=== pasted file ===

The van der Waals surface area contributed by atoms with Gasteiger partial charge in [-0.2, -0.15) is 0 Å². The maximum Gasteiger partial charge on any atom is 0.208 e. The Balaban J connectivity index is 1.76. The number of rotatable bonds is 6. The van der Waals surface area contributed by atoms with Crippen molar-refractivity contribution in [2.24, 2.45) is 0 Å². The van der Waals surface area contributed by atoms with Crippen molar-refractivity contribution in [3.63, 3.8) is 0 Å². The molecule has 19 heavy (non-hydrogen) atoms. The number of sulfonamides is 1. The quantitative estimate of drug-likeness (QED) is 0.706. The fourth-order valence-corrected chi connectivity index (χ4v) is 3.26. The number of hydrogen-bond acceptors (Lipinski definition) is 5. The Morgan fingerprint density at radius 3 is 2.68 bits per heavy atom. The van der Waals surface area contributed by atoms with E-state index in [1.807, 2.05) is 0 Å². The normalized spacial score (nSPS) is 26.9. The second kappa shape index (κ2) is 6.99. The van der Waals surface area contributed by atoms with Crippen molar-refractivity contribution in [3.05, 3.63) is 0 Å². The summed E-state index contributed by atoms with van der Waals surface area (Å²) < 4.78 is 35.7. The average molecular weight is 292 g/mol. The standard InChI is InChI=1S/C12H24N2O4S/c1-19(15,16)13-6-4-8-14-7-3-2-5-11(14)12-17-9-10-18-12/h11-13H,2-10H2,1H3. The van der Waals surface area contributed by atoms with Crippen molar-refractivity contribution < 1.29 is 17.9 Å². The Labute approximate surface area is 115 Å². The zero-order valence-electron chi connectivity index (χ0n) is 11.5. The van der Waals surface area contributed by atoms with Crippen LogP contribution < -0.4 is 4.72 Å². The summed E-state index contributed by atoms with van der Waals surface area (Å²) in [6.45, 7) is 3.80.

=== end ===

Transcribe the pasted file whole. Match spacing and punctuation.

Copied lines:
The van der Waals surface area contributed by atoms with Gasteiger partial charge in [-0.2, -0.15) is 0 Å². The maximum Gasteiger partial charge on any atom is 0.208 e. The Balaban J connectivity index is 1.76. The number of rotatable bonds is 6. The van der Waals surface area contributed by atoms with Crippen molar-refractivity contribution in [2.24, 2.45) is 0 Å². The van der Waals surface area contributed by atoms with Crippen molar-refractivity contribution in [3.63, 3.8) is 0 Å². The molecule has 19 heavy (non-hydrogen) atoms. The number of sulfonamides is 1. The quantitative estimate of drug-likeness (QED) is 0.706. The fourth-order valence-corrected chi connectivity index (χ4v) is 3.26. The number of hydrogen-bond acceptors (Lipinski definition) is 5. The Morgan fingerprint density at radius 3 is 2.68 bits per heavy atom. The van der Waals surface area contributed by atoms with E-state index in [1.807, 2.05) is 0 Å². The normalized spacial score (nSPS) is 26.9. The second kappa shape index (κ2) is 6.99. The van der Waals surface area contributed by atoms with Crippen molar-refractivity contribution in [3.05, 3.63) is 0 Å². The summed E-state index contributed by atoms with van der Waals surface area (Å²) < 4.78 is 35.7. The average molecular weight is 292 g/mol. The standard InChI is InChI=1S/C12H24N2O4S/c1-19(15,16)13-6-4-8-14-7-3-2-5-11(14)12-17-9-10-18-12/h11-13H,2-10H2,1H3. The van der Waals surface area contributed by atoms with Crippen molar-refractivity contribution < 1.29 is 17.9 Å². The Labute approximate surface area is 115 Å². The zero-order valence-electron chi connectivity index (χ0n) is 11.5. The van der Waals surface area contributed by atoms with Crippen LogP contribution < -0.4 is 4.72 Å². The summed E-state index contributed by atoms with van der Waals surface area (Å²) in [6.45, 7) is 3.80.